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Philippe Lhoste <> writes:

> Still trying to learn (the easy way ;-):
> What do you mean by "referenced by a closure"?
> Actually, I am not sure to understand what a closure is. But I suppose it is
> like the upvalues: a view on the values of variables at function evaluation
> (by parser? by VM?) time.
> Then, referenced by a closure should be eg. the upvalue syntax.

Early versions of Lisp allowed code to be first class object, but used
the environment in which it was invoked to resolve variable references
to unbound variables.  This is called dynamic scoping.

Some people thought dynamic scoping was a good idea, but others were
not so sure.  The people that did not like dynamic scoping promoted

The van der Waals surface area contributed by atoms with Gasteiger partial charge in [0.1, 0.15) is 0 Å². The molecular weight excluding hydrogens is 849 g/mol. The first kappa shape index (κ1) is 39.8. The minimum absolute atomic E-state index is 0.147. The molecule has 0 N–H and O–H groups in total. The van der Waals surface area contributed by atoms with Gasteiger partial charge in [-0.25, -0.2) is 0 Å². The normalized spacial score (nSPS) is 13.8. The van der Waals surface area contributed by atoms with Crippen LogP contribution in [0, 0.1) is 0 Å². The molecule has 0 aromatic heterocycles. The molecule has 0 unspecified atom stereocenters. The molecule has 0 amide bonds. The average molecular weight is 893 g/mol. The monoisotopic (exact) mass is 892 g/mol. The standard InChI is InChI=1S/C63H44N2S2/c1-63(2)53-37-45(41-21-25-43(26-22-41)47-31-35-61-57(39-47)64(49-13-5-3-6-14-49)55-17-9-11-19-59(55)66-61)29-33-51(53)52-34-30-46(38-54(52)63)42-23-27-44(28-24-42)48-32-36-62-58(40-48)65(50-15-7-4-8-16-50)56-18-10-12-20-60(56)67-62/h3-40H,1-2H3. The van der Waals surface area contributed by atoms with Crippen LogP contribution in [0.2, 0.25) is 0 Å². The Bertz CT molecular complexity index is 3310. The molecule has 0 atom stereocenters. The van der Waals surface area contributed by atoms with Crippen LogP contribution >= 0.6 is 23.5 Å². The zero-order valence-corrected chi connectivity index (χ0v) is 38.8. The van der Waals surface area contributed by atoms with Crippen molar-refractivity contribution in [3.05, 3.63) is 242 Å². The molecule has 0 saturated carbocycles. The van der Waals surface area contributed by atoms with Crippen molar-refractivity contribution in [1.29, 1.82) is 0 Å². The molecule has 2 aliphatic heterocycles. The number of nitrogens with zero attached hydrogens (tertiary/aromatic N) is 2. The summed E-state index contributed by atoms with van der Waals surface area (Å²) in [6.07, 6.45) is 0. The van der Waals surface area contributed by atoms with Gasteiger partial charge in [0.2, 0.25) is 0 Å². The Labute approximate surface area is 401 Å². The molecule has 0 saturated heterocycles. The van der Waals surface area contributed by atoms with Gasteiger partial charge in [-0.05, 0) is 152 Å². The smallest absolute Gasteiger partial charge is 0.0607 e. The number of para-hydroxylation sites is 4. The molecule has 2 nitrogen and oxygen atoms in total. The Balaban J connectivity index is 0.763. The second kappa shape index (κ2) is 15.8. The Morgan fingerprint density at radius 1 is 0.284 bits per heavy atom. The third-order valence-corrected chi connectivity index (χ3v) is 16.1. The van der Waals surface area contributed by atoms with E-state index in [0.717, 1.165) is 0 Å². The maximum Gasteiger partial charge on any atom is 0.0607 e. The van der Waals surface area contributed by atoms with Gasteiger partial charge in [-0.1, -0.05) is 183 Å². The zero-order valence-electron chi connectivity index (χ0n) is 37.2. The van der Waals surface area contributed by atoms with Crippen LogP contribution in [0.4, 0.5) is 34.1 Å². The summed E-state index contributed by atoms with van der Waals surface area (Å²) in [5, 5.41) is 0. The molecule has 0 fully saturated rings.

static scoping, which means that the variable binding to which a
variable reference refers can always be determined by a static
analysis of the source code.  For example, C is statically scoped,
because at compile time, one can determing if each variable reference
refers to a global binding or a local one.  Since C has only two
choices, this analysis is trivial, but this is not the case for a
lexically scoped language.

To create a lexically scoped Lisp, people found they needed to save
the environment of a code segment at the time the code object was
created.  The combination of pure code and an environment is called a
closure.  You can read all about closures and lexical scoping in
"Structure and intepretation of Computer Programs", by Sussman and
Abelson.  The book is online at:

The chapter on "Computing with Register Machines" is a classic.